- $8.4 billion in funds to deliver the Inland Rail project to provide a high-capacity freight link between Melbourne and Brisbane through the Australia Rail Track Corporation;
- $30 million for Melbourne Airport Rail Link business case;
- Over $1 billion in funds to upgrade Victorian rail infrastructure, with $500 million for Victorian regional passenger rail, including $100 million for Geelong Rail Line Upgrade; and
- $792 million for the Metronet project in Western Australia.
The Federal Budget announced new support for water infrastructure, in an effort to provide a secure water supply to more Australians:
- $30.4 million over four years from 2017-18 to undertake scientific assessments on three prospective onshore unconventional gas sites to identify the potential impacts on water resources and other environmental assets;
- $28.5 million over four years from 2017-18 to establish the Regional Investment Corporation (RIC) which will administer the National Water Infrastructure Loan Facility; and
- Ongoing support for the $2 billion National Water Infrastructure Loan Facility to provide state and territory governments with concessional loans to co-fund the construction of water infrastructure.
The Federal Government has reiterated its support for a more reliable and affordable power supply. However, disappointingly there is no funding provided to support the transition of workers affected by major closures, and there are few initiatives to support renewable energy generation. Major announcements include:
- Offer to buy the NSW and Victorian stakes in Snowy Hydro at $5.25 billion, on top of a planned $2 billion upgrade;
- $13.4 million over five years from 2017-18 for the Commonwealth Scientific and Industrial Research Organisation to complete the Energy Use Data Model and make it available for use by regulators and industry;
- $86.3 million over four years from 2017-18 to increase gas production and support affordable electricity prices for households and industry; and
- Up to $110.0 million for an equity investment, if required, to accelerate and secure delivery of a solar thermal project in Port Augusta, South Australia.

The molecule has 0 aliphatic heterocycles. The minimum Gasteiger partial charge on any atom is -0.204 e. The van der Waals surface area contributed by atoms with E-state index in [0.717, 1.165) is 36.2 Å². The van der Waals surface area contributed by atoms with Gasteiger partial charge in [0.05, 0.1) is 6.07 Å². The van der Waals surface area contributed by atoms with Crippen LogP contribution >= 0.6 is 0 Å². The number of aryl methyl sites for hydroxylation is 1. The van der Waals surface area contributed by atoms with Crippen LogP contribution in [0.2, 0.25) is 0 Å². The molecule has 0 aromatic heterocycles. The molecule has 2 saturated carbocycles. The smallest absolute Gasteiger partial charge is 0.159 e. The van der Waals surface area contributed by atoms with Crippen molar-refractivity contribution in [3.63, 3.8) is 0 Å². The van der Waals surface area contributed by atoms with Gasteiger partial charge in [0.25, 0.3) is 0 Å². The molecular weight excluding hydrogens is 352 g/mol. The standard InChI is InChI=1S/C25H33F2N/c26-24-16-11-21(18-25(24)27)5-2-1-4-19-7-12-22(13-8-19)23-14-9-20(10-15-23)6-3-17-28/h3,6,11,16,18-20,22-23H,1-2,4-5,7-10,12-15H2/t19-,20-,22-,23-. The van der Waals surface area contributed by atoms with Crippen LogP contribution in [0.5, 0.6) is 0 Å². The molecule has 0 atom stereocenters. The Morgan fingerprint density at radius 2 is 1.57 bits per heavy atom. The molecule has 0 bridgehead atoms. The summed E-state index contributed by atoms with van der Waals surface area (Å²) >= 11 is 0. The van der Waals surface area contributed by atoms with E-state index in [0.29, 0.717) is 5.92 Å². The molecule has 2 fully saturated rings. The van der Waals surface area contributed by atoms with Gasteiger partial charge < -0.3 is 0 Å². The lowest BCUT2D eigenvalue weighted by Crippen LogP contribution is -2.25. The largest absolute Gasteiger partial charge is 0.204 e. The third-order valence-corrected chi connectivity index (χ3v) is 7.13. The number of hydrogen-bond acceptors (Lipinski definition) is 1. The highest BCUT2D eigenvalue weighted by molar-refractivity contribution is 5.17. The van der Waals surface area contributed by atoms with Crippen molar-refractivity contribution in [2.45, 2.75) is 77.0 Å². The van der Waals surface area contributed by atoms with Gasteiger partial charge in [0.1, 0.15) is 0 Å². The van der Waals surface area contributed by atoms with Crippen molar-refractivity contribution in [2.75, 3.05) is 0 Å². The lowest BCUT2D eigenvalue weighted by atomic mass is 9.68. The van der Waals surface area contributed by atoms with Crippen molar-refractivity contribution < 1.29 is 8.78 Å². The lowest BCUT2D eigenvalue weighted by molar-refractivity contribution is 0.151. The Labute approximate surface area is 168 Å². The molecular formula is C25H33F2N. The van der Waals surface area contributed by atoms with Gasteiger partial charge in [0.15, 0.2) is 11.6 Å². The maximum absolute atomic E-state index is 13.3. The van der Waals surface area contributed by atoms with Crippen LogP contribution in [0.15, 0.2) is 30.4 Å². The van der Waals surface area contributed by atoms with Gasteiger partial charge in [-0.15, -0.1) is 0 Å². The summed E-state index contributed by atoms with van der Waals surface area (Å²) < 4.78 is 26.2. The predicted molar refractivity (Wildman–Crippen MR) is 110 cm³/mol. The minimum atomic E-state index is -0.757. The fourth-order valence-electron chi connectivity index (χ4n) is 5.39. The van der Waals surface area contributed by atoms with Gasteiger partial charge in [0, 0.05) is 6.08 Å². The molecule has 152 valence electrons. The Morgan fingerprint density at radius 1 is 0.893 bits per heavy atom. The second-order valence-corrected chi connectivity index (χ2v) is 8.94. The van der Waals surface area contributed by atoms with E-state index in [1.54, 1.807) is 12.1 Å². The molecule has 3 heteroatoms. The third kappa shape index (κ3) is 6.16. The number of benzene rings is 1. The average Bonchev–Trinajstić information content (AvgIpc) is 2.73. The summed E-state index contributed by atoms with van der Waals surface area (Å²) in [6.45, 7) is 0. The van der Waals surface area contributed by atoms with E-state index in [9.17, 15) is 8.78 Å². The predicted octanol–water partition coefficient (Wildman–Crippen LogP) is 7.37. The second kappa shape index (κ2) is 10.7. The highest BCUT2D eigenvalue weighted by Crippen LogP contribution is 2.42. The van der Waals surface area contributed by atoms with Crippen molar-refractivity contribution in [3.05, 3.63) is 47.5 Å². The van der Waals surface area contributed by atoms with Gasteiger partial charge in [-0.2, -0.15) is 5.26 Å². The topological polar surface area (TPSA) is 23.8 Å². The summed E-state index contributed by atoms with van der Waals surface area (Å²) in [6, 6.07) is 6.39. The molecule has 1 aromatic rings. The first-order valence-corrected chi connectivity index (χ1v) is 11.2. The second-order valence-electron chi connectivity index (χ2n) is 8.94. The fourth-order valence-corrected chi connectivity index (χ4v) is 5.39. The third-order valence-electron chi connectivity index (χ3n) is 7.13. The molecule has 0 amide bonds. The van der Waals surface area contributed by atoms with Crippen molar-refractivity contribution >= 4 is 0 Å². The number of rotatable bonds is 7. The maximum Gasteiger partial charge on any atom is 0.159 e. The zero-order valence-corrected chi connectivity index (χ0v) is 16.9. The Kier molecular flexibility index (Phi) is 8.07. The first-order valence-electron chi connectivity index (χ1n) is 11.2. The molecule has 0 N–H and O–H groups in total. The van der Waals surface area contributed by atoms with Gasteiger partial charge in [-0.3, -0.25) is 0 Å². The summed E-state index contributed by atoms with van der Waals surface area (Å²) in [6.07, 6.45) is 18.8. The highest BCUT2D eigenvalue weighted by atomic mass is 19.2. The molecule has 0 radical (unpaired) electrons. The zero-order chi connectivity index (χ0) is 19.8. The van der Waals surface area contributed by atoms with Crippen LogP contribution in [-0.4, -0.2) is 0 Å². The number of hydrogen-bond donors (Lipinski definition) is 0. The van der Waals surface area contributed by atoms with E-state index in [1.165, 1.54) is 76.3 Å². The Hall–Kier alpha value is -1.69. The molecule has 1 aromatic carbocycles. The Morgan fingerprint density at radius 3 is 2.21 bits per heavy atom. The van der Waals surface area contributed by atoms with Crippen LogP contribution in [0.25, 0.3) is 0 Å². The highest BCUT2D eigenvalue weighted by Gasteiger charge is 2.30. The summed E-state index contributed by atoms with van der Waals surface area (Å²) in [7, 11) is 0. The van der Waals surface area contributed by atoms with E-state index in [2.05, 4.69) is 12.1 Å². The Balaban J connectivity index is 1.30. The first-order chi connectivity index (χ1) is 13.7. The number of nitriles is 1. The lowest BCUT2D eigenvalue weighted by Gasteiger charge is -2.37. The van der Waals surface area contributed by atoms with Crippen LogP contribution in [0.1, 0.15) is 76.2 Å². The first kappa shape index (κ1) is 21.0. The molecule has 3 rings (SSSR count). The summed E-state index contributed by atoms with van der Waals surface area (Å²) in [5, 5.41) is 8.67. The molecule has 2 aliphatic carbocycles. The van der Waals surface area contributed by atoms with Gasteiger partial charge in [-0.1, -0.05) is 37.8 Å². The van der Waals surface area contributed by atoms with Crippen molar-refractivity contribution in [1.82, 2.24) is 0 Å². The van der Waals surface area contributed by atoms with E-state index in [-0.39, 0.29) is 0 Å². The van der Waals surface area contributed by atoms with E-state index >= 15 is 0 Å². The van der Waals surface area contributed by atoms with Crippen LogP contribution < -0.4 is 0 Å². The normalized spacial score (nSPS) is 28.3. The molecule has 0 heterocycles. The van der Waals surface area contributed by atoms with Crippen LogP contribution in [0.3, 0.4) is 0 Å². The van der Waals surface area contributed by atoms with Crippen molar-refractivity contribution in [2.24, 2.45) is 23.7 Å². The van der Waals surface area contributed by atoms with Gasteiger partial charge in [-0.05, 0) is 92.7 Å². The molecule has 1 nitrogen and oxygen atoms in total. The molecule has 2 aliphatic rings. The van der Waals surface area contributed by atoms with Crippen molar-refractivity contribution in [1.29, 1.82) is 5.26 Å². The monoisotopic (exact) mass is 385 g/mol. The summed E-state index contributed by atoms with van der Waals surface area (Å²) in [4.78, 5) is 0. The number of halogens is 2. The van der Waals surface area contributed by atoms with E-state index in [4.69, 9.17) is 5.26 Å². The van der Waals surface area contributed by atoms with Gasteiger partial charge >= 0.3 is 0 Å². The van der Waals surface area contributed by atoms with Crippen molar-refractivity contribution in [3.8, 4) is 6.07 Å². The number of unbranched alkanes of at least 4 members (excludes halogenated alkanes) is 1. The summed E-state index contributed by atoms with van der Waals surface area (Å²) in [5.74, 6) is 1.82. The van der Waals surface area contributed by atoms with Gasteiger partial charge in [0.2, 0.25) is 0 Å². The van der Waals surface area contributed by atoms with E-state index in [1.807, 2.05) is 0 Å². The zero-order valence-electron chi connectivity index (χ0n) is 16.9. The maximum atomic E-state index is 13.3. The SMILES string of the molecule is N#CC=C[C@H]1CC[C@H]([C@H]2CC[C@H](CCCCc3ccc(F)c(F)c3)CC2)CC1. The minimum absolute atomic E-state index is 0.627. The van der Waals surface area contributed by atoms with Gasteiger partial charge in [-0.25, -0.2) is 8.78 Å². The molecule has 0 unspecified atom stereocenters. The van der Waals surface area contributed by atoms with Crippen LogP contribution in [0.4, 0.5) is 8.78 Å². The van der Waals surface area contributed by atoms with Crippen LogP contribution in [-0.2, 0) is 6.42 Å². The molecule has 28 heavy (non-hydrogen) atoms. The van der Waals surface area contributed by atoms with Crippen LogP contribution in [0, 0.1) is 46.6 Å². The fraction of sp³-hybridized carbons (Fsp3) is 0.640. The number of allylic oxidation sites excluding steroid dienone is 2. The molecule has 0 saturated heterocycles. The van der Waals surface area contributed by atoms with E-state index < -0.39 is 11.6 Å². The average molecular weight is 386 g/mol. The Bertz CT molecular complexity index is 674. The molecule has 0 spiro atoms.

The budget failed to provide any significant new initiatives to aid the nation’s ailing manufacturing sector. Ongoing major investment in defence industries including boat building and submarines provides the brightest spark for the sector. Initiatives include:
- $101.5 million over five years from 2016-17 to establish an Advanced Manufacturing Fund to promote research and capital development for high technology manufacturing businesses.
The Federal Government has continued its major funding commitment to Defence, with spending on track to reach the target of 2% of GDP by 2020-21. Major announcements include:
- $34.6 billion in Defence funding during 2017-18;
- A total of $150.6 billion in Defence funding over the forward estimates; and
- Ongoing support for the $200 billion Integrated Investment Programme, which will fund the naval shipbuilding programme including submarines, and the F-35 Joint Strike Fighter programme.
The budget provides some support for science, however there are few new initiatives that are likely to aid the sector. Commitments to medical research remain on track, and the Government has also announced the continuation of incentives for bulk billing of pathology services. Major initiatives include:
- $935 million for to continue diagnostic imaging and pathology services bulk billing incentives;
- $101.5 million to establish the Advanced Manufacturing Fund to promote research and capital development for high technology manufacturing businesses. Funds to be matched by states;
- $26.1 million ($120 million over 11 years to 2027-28) investment in Australia’s astronomy capability through a strategic partnership with the European Southern Observatory;
- $7m increase in Business Research and Innovation Initiative;
- AMSI internships program as foreshadowed in MYEFO;
- MRFF starting disbursements as expected with $65.9 million over four years for preventative health, advanced health translation, clinical trials and breakthrough research investments;
- Up to $68.0 million in 2017-18 toward the purchase of accelerator equipment and two treatment rooms in support of the establishment of a proton beam facility at the South Australian Health and Medical Research Institute precinct;
- $115 million for mental health research and services including $80 million for psychosocial services, $9.1 million in funding for rural telehealth psychological services, $15.0 million for priority mental health research and $11.1 million to address suicide hotspots;
- $49.8 million to operate and enable access to the Macquarie Island Antarctic research facility; and
- $1.4 million spending on clinical trials for childhood cancer.